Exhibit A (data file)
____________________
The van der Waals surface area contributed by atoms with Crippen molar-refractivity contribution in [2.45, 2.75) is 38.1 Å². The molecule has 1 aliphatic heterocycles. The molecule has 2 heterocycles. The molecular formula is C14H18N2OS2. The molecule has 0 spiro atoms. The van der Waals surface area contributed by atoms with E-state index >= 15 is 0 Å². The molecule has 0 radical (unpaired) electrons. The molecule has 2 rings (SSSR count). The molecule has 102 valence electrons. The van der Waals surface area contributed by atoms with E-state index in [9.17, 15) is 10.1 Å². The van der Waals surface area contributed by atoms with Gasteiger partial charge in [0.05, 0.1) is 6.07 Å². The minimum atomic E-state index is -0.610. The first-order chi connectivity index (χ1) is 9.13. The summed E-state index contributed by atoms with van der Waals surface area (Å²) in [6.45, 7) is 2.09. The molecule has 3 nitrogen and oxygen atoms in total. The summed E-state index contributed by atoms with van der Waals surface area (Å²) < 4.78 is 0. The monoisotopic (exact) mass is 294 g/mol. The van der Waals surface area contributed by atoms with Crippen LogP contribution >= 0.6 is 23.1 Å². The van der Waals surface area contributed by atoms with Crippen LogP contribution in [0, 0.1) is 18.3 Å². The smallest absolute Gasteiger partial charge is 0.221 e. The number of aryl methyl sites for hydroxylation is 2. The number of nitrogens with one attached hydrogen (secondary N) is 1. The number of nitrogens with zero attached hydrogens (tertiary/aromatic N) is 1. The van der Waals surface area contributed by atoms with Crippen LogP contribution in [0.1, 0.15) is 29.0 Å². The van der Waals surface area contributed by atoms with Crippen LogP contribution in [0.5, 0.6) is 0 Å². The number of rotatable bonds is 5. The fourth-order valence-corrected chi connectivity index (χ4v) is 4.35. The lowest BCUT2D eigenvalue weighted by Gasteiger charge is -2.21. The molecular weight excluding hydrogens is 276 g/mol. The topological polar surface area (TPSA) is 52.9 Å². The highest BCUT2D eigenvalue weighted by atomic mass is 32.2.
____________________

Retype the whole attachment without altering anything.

The van der Waals surface area contributed by atoms with Crippen molar-refractivity contribution in [2.45, 2.75) is 38.1 Å². The molecule has 1 aliphatic heterocycles. The molecule has 2 heterocycles. The molecular formula is C14H18N2OS2. The molecule has 0 spiro atoms. The van der Waals surface area contributed by atoms with E-state index >= 15 is 0 Å². The molecule has 0 radical (unpaired) electrons. The molecule has 2 rings (SSSR count). The molecule has 102 valence electrons. The van der Waals surface area contributed by atoms with E-state index in [9.17, 15) is 10.1 Å². The van der Waals surface area contributed by atoms with Gasteiger partial charge in [0.05, 0.1) is 6.07 Å². The minimum atomic E-state index is -0.610. The first-order chi connectivity index (χ1) is 9.13. The summed E-state index contributed by atoms with van der Waals surface area (Å²) in [6.45, 7) is 2.09. The molecule has 3 nitrogen and oxygen atoms in total. The summed E-state index contributed by atoms with van der Waals surface area (Å²) < 4.78 is 0. The monoisotopic (exact) mass is 294 g/mol. The van der Waals surface area contributed by atoms with Crippen LogP contribution >= 0.6 is 23.1 Å². The van der Waals surface area contributed by atoms with Crippen LogP contribution in [0, 0.1) is 18.3 Å². The smallest absolute Gasteiger partial charge is 0.221 e. The number of aryl methyl sites for hydroxylation is 2. The number of nitrogens with one attached hydrogen (secondary N) is 1. The number of nitrogens with zero attached hydrogens (tertiary/aromatic N) is 1. The van der Waals surface area contributed by atoms with Crippen LogP contribution in [0.1, 0.15) is 29.0 Å². The van der Waals surface area contributed by atoms with Crippen LogP contribution in [0.5, 0.6) is 0 Å². The number of rotatable bonds is 5. The fourth-order valence-corrected chi connectivity index (χ4v) is 4.35. The lowest BCUT2D eigenvalue weighted by Gasteiger charge is -2.21. The molecular weight excluding hydrogens is 276 g/mol. The topological polar surface area (TPSA) is 52.9 Å². The highest BCUT2D eigenvalue weighted by atomic mass is 32.2.